The story of the Parkland mass shooting is one of catastrophic incompetence at every level: the sheriff, school resource officers, school security guards, the FBI, and the school itself. On Friday, we learned about two more mistakes critical junctures in the life of Nikolas Cruz, who would go on to murder 17 of his former classmates at Marjory Stoneman Douglas High School on February 14, 2018.
More than a year before the shooting, education specialists told Cruz, who was struggling, that he should transfer to Cross Creek, an alternative school for students with special needs, according to a report obtained by The Sun-Sentinel. Cruz bucked this recommendation, choosing to stay at Stoneman Douglas. Under school district policy, he was still entitled to special-needs assistance while at Stoneman Douglas. But the school failed to provide with him the help.
That was mistake number one. Mistake number two came months later, when Cruz belatedly decided to enroll at Cross Creek after leaving Stoneman Douglas. According to The New York Times:
The district was required to respond to Mr. Cruz's request for special-needs services, known as exceptional student education, within 30 days, the report found. Instead, the district told Mr. Cruz that it would need to evaluate his eligibility for assistance—despite his 15-year record in the school system—and that the process could take six weeks.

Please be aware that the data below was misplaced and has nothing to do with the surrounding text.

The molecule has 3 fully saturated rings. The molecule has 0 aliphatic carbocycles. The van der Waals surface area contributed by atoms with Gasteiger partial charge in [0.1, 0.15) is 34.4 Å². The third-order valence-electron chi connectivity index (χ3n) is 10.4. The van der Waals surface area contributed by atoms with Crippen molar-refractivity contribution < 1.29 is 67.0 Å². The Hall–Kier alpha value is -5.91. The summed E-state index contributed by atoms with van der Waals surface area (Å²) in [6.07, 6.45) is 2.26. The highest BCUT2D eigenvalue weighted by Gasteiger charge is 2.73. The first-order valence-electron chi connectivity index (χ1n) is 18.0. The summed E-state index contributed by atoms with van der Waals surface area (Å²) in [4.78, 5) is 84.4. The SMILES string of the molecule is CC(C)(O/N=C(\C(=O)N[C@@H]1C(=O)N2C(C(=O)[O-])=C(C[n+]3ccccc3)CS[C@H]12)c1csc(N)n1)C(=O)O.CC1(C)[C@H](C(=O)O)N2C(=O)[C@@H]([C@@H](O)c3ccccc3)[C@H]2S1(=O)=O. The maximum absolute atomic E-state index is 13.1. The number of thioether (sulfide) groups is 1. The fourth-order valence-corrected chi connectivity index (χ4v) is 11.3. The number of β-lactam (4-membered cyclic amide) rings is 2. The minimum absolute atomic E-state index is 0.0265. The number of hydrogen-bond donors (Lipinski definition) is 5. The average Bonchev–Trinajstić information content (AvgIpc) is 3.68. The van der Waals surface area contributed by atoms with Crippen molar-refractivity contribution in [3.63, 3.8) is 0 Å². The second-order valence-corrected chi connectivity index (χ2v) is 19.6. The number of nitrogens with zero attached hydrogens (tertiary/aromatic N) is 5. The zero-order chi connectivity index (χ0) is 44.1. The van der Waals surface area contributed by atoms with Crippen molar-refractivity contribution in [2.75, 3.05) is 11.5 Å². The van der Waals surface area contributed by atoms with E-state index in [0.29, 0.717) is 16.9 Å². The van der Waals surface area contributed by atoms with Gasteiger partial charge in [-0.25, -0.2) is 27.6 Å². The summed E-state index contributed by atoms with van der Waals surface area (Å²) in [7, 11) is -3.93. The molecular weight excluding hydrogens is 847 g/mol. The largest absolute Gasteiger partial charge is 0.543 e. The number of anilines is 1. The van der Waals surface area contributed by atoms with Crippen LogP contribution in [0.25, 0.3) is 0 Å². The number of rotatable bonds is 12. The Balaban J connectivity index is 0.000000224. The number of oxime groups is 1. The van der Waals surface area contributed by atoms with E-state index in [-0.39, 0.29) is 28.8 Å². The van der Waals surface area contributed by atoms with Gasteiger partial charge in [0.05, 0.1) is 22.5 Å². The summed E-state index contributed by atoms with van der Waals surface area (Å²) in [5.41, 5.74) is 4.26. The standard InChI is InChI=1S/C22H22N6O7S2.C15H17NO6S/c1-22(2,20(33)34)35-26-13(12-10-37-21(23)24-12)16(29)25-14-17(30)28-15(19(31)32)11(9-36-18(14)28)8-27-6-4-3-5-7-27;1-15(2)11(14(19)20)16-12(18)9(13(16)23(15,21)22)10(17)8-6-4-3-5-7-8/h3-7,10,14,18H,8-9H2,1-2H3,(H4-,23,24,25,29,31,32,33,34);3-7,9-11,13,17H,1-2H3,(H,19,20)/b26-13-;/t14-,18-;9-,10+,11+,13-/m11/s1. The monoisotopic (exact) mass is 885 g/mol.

The process never began: For a new special-needs evaluation to take place, Mr. Cruz first had to re-enroll in Stoneman Douglas. An administrator said it was too late in the school year to take him back.
Cruz bought an AR-15 three days after failing out of Stoneman Douglas. His bad choices are his own, and it's certainly possible that in an alternate timeline he simply would have shot up a different school. No one is response for his actions except him.
But the Parkland schools bureaucracy failed at absolutely every turn. We don't know what would have happened if school officials had done their jobs properly, but we do know that they were required to make an attempt to help Cruz. They did not. They left him to his own devices, adrift in the world, despite every warning that he was a disturbed and dangerous individual. This was a colossal screw-up—arguably one of the most consequential in the histories of public education and law enforcement.
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